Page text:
Bankers come to rescue of unpaid teachers

Four major retail banks are among those clambering to help teachers caught up in the Novotpay payroll saga.

In all, eight banks – ANZ, ASB, Westpac, BNZ, Kiwibank, SBS Bank, TSB and The Co-operative Bank – are now offering interest-free overdrafts until January 15.

Earlier in the month another hole in the Novopay payroll system emerged when it was discovered a school could see the pay, and edit details, of a teacher who worked for another school.

Since Australian company Talent2 (formerly Morgan & Banks) was paid $30 million to develop Novopay three months ago, thousands of teachers have been incorrectly paid or not paid at all.

Now the New Zealand Bankers’ Association says because the issue affects the largest single payroll in the country banks are queuing up to help out.

“It’s about helping to ensure affected teachers and staff continue to have access to funds over the holiday period,” association chief executive Kirk Hope says.

The overdrafts are limited to the value of the total amount of payments which have been delayed.

Mr Hope says affected staff members need to provide evidence to their bank saying they have missed payroll payments and their bank will then arrange the overdraft facility.

bcunningham@nbr.co.nz

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8 Comments & Questions

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$30m for a payroll system?? This fiasco belongs right up there with other legendary government IT disasters - IRD, ACC. INCIS etc etc.

Why wasn't the job given to an NZ company? They would have done a much better job and even if they didn't the screw ups would have been much less expensive.

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Actually, the IRD system when it was first implemented was one of the more successful government IT projects as I recall. Only problem is that was back in the 90s and now it is creaking under the load of all the add-ons.

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Wow. $30m?
I could develop a system that doesn't work properly for a lot less than that!

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It gets worse. The $30m is what's been paid so far. Over the life of the contract a further $40-$50m is payable. We should have a law that these types of contracts must go to NZ companies as long as their tenders are competitive.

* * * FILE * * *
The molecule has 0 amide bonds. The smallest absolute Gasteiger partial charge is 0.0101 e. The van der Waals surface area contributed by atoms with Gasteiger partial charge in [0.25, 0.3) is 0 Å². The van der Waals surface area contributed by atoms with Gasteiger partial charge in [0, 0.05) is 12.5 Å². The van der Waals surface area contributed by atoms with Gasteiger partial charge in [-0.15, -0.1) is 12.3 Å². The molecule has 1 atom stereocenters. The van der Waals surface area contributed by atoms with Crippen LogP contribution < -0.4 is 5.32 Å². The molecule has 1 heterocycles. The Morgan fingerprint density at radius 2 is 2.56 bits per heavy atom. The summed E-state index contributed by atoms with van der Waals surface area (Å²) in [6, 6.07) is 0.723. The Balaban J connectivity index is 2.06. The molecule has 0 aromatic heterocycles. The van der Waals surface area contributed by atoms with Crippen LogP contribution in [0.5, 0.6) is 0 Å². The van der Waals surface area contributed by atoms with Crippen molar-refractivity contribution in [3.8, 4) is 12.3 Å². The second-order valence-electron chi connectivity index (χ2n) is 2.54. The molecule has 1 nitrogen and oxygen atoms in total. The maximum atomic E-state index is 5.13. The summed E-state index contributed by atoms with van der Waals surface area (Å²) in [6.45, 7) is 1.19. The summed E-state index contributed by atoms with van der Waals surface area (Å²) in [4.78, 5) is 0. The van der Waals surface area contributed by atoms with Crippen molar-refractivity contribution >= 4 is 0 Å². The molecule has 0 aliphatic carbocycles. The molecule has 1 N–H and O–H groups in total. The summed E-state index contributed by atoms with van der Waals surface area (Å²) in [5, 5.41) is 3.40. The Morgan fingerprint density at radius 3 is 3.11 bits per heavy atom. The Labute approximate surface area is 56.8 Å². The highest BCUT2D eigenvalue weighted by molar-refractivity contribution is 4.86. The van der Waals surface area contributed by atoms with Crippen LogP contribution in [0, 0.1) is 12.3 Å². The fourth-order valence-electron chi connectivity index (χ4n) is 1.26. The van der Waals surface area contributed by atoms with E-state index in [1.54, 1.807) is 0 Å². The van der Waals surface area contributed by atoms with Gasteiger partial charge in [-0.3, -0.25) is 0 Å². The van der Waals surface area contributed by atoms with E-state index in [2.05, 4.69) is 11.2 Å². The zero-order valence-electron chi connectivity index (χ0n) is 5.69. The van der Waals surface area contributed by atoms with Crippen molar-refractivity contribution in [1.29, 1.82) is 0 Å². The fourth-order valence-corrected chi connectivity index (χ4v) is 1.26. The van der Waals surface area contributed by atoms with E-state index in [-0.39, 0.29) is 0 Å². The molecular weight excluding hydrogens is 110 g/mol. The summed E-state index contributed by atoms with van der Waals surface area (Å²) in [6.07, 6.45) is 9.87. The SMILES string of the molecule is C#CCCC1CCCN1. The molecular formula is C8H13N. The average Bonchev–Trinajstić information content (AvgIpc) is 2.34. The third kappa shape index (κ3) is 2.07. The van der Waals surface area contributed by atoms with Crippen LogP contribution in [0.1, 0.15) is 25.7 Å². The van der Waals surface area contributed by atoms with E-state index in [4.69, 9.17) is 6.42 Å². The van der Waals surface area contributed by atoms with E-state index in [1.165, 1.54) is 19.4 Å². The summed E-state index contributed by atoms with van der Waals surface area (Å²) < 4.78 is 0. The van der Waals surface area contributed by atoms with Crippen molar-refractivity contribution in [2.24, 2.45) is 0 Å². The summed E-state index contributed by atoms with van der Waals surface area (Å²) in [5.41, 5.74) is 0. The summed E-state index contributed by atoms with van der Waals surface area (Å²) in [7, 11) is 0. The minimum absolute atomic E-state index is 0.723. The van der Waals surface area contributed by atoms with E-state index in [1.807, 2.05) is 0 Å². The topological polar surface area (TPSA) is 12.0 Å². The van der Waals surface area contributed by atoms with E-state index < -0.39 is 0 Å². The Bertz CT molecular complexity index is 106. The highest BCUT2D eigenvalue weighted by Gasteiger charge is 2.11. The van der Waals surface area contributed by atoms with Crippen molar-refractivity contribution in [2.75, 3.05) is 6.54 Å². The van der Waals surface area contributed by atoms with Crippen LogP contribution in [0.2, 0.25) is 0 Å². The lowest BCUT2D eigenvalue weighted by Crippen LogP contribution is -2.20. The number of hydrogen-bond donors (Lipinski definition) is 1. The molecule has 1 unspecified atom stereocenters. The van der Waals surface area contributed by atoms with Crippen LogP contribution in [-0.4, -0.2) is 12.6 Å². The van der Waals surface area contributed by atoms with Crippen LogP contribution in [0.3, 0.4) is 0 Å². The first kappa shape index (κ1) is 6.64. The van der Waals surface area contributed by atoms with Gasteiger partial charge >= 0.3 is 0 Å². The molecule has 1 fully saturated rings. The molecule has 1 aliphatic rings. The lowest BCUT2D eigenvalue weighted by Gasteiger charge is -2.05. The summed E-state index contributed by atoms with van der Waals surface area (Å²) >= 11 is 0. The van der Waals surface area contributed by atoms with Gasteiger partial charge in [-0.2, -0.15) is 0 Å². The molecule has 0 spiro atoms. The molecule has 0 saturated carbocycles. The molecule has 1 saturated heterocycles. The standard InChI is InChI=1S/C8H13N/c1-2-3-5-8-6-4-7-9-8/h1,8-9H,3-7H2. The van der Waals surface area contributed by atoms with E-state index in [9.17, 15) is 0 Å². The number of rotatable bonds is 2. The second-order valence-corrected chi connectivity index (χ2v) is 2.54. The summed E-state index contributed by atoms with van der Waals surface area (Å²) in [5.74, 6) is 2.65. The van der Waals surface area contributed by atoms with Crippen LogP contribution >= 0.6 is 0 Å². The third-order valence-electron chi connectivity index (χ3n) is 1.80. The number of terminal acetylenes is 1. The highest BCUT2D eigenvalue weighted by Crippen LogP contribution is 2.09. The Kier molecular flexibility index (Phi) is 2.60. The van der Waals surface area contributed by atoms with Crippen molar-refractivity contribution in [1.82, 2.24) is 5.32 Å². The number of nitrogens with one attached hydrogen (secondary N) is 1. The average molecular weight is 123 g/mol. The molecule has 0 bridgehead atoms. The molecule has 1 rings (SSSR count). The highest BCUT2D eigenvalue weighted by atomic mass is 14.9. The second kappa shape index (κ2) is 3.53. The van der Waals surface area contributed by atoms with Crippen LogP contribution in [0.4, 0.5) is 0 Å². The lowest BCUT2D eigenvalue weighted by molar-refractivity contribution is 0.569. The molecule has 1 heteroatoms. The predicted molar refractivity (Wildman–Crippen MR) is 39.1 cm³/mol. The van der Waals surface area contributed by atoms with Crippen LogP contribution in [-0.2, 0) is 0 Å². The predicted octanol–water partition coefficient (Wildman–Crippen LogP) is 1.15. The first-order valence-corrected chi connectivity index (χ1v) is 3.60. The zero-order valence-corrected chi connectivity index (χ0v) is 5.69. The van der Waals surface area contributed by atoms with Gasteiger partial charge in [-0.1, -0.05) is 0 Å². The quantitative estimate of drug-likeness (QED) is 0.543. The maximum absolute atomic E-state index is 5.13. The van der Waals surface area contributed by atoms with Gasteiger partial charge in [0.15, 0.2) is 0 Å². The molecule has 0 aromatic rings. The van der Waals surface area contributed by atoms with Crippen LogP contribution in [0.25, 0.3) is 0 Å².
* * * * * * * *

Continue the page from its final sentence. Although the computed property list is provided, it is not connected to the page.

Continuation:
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No doubt someone high up has called in a few favours from some banking buddies to get the government out the quagmire this Christmas.

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Yes, I wouldn't be surprised!

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Well, isn't that great.

The people responsible for shaping young minds prove that they live week to week and have no savings and now the banks prove that they made the right decision by bailing them out.

Any youngster who was thinking of becoming self-reliant, resourceful, frugal, strategic and independent should forget about it. The message of the last 20 years is don't think, don't save, rely on others, and someone will always come to your rescue.

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Terrible comment.

You're assumption that teachers have no savings overlooks the majority of teachers have probably worked hard for a number of years on relatively low salaries to purchase their own home and have mortgages to service (and that's where a lot of their weekly pay goes - paying down debt which the rest of the country could take a lesson in).

So no they don't have savings in the form of plenty of 'cash' in the bank, but that's not say there's no savings via other forms of assets. Which is made no easier by those supposed "independent", "strategic", "self-reliant" boffins who leveraged themselves into multiple properties, taking advantage of tax rules that distorted incentives and basically ceating wealth that shouldn't exist.

Thankfully, there are still people around who take more value out of teaching our young people than the prospect of financial gain - something to aspire to rather than deride.

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